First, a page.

Off the grumpy Thames and onto the wonderful Wey

Yesterday we left Windsor early and headed off down towards Shepperton where the Thames joins the Wey.


Taking our leave of Windsor – no crowds around at this time of day!


As it was before 9am, the first few locks were unmanned and there was time to take a look around while waiting for them to fill and empty. While being totally different sizes, the locks on this section of the Thames are all incredibly well groomed. I must admit I find this a little dull. The same flower beds at each lock provided by the same garden centre. I think I prefer the wilder CRT locks, even if the grass is a little long on occasion.


Ewn Ha Cul looking rather lost in Penton Hook Lock

Travelling on The Thames is a bit like motorway driving but with better scenery. Everyone seems to be in a bit of a rush and there are more grumpy people in evidence. We managed to meet two lots of them at the same lock. We got shouted at when we tried to join a boat in a lock thinking he’d just gone in. Turns out that he was leaving – oops! Serves him right for having a boat where the front is the same shape as the back. On exiting the same lock there was a cruiser coming upstream to enter the lock. He was positioned right in the middle of the rather narrow (by Thames standards) channel. When we moved to try to pass him on the correct side he moved the same way. We’re not that maneuverable so when we changed direction to avoid him we didn’t leave him a lot of room. He expressed his displeasure and we smiled benignly not wanting to get into a shouting match. This left both Gordon and I feeling more than a little growly! So much so that we decided against making a planned stop at Runnymede. One for the way back to Reading I think.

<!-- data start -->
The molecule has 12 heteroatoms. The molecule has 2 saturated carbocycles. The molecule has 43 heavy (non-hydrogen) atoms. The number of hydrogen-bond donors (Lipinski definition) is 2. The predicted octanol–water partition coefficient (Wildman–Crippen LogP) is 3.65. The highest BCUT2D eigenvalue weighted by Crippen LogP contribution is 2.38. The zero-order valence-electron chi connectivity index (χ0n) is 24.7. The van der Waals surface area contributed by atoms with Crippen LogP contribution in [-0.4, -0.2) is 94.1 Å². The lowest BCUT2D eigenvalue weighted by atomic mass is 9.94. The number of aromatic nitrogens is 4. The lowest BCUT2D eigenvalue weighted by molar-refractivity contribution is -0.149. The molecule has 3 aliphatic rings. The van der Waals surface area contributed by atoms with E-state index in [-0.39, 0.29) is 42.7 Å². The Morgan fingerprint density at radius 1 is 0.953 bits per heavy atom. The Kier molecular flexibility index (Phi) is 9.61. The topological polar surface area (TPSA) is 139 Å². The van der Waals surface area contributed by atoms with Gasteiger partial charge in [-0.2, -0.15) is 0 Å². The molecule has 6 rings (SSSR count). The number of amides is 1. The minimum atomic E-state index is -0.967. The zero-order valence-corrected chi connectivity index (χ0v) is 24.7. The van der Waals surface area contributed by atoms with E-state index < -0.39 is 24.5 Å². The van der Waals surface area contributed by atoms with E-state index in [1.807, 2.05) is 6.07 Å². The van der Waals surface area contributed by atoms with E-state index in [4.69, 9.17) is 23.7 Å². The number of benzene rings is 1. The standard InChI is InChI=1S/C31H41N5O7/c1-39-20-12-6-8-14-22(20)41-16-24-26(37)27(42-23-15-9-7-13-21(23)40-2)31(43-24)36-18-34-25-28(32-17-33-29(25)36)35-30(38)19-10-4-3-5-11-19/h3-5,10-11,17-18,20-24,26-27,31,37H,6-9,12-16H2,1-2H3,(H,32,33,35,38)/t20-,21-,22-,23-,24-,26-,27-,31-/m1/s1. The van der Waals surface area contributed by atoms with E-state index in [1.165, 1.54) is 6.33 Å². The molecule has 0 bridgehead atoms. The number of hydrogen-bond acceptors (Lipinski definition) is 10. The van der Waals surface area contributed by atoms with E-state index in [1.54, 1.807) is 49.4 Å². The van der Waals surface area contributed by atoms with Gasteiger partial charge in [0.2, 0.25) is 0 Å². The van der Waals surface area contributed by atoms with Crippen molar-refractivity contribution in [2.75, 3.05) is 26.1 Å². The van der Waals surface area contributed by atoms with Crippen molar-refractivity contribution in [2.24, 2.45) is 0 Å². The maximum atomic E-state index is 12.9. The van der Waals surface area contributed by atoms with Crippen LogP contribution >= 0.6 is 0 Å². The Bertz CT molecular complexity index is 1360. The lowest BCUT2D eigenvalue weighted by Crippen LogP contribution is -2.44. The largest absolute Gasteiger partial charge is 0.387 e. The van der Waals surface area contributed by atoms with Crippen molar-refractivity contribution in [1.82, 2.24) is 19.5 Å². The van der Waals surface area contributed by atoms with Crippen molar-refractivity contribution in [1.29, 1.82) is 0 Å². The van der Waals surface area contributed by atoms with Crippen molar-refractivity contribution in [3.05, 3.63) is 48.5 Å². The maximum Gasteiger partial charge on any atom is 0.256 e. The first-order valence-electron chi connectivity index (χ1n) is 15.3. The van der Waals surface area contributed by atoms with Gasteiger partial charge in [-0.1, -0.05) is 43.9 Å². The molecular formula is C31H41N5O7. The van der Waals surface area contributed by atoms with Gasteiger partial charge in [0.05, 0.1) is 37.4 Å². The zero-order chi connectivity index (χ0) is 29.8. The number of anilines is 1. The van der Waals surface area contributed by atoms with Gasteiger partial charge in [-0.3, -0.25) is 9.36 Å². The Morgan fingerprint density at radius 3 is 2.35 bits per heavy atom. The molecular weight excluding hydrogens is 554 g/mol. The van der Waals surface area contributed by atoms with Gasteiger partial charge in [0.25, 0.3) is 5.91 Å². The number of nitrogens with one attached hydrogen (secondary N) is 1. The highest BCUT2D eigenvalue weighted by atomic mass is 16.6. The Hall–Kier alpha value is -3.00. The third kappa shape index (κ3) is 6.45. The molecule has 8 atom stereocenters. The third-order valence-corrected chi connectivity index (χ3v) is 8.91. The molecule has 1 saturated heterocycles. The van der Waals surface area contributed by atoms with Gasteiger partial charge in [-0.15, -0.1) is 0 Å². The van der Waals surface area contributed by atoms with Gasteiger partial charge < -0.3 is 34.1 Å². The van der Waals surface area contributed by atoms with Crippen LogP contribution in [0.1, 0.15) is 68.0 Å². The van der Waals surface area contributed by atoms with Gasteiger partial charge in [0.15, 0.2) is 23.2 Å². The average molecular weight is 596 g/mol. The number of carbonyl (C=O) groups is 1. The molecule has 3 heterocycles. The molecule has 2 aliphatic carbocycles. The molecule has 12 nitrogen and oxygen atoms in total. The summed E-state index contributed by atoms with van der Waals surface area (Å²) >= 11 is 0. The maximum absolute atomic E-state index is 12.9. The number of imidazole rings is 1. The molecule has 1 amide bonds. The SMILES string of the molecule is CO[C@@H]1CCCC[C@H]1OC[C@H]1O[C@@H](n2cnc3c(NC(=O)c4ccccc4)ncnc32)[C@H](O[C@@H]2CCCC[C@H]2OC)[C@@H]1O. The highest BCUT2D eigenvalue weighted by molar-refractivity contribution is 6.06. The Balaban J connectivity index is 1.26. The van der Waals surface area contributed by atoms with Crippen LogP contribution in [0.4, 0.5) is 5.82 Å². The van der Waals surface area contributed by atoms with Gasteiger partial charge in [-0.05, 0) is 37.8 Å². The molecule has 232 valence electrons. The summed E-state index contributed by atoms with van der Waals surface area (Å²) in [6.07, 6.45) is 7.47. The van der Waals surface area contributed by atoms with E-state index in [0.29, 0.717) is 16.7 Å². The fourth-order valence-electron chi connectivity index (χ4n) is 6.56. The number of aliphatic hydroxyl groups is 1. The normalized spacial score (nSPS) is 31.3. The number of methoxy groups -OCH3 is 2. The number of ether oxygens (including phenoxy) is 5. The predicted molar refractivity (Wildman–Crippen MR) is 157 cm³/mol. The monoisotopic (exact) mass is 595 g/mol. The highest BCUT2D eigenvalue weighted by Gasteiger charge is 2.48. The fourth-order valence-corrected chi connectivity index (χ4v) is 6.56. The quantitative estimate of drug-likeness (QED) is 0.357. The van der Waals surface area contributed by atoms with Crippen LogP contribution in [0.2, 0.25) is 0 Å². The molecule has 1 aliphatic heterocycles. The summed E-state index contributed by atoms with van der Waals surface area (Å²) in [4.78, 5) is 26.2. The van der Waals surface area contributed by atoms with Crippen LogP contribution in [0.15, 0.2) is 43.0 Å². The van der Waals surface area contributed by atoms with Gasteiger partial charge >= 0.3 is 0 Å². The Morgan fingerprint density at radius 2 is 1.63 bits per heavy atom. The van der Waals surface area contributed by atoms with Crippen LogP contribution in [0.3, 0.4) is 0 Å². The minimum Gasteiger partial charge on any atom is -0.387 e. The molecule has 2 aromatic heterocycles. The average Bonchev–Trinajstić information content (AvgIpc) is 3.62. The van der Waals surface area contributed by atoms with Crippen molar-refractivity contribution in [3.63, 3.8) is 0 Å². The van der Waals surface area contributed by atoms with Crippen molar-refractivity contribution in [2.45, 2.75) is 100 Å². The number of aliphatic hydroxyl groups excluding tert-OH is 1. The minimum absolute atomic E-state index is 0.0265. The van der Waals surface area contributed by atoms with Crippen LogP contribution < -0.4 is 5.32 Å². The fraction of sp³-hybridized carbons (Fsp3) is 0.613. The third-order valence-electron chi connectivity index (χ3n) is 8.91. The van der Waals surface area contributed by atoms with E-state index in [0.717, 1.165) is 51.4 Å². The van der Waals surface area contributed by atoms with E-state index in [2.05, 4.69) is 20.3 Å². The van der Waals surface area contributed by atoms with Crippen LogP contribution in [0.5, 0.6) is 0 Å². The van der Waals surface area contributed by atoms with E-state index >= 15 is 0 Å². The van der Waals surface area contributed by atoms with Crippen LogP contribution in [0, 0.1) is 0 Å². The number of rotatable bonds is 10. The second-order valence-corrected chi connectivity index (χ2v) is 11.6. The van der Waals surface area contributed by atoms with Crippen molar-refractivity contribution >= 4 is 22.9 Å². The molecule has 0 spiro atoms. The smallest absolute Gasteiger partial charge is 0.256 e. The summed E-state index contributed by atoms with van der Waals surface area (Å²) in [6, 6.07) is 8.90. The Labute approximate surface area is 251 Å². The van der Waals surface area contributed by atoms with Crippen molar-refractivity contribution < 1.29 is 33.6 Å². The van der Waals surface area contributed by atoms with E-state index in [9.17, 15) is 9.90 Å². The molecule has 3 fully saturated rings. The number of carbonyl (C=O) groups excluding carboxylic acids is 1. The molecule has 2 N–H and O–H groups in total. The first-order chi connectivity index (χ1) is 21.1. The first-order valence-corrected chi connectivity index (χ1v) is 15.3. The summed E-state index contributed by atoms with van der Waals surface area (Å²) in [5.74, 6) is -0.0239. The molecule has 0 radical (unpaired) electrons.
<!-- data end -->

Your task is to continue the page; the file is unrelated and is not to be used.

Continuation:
We did see some more lovely boats along the way.


Steam Launch Nuneham – one of the competitors of the Alaska on the Oxford to Kingston run


What a beautiful old Dutch Barge

Our equilibrium was restored when we turned off onto The Wey Navigation. It’s managed by the National Trust and you have to buy a separate licence to navigate it costing a rather hefty £75 for a week.


The very helpful lock keeper divested us of our money, gave us some paperwork, and saw us through the first lock.

EnthusiasticGateSluices20140701_110608Straight away we could feel the difference between the two waterways. While the Thames is all rush, The Wey is incredibly relaxed. Not many boats moving at all and nobody seeming to be in much of a hurry.

PrettyWeyWe moored up in a lovely spot without having to fight for a space despite being outside The Anchor in Pyrford, a very popular pub.

LovelyMooring2We just had to sit in the beer garden and unwind with a bottle of wine.







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2 Responses to Off the grumpy Thames and onto the wonderful Wey

  1. nbEpiphany says:

    As a result of LindaH comment I am now following you – interested in the Bassy! Interesting to see you are from Newlyn – so must keep up with fellow Cornish boaters;)

    • ewnhacul says:

      Hi Fiona, although we’ve seen loads of boats around with Cornish flags, we haven’t actually met anybody from home, except in passing. There does seem to be a fairly large Cornish contingent on the waterways though!

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